South Sudan spiralled into civil war in 2013, just two years after gaining independence from Sudan.
Haley was the first senior member of President Trump’s administration to visit South Sudan where she met one on one with Kiir.
“I let him know that the United States was at a crossroads and that every decision going forward was going to be based on his actions,” Haley told reporters after the meeting in the capital Juba, the report said.
The United Nations has warned that the violence in South Sudan was providing “fertile ground” for genocide. Kiir’s government has since denied U.N. allegations of ethnic cleansing.
Some 4 million people have been forced to flee their homes to neighbouring countries due to the violence.
Haley had to cut short a visit to a camp for South Sudanese displaced by the violence amid rowdy anti-Kiir protests.
“He understood that Americans were disappointed in his leadership in South Sudan, I made that very clear. And he understood that all the aid or help that he hopes will go forward is not a given,” she said.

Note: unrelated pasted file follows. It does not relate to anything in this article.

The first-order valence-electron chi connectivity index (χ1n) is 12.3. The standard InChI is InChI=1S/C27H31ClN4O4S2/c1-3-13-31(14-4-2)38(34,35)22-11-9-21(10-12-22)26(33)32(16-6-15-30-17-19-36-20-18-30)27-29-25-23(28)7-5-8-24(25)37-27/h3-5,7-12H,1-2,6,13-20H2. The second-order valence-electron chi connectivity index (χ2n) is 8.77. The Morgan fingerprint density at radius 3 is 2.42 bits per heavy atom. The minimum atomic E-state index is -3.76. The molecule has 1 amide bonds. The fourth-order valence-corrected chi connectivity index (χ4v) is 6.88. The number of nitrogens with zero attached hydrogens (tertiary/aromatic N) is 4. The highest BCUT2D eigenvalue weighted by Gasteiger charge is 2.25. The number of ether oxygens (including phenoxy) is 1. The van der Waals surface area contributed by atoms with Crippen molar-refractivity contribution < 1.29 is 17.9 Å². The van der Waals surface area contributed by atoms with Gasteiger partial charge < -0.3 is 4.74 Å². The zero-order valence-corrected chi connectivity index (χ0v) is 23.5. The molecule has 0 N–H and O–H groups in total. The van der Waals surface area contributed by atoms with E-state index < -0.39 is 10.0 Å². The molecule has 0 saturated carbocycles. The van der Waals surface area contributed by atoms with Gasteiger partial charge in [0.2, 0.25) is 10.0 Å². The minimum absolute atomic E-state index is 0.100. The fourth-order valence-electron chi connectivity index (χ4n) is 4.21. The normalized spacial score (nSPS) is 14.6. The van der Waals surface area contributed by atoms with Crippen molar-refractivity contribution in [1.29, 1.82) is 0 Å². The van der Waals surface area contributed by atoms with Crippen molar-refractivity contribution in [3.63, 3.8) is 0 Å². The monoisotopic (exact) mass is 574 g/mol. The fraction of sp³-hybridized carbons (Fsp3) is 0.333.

According to Haley, Washington was considering how to pressure Kiir into peace, though noted that withdrawing aid may not work.
The Trump administration last month imposed sanctions on two senior South Sudanese officials and the former army chief.
Speaking to South Sudan’s Eye Radio, Haley said that they have lost trust in the government and the only way to regain the trust is through the actions of taking care of the people.
She demanded that Kiir allow full and consistent humanitarian aid access and bring peace and stability to the country. She said she pushed a timeline for Kiir to act, but declined to elaborate, the report said.
Nhial Deng Nihal, a senior adviser to Kiir, said the president told Haley his government and a U.N. peacekeeping mission in South Sudan had established “mechanisms that work jointly to improve and address the humanitarian problems.”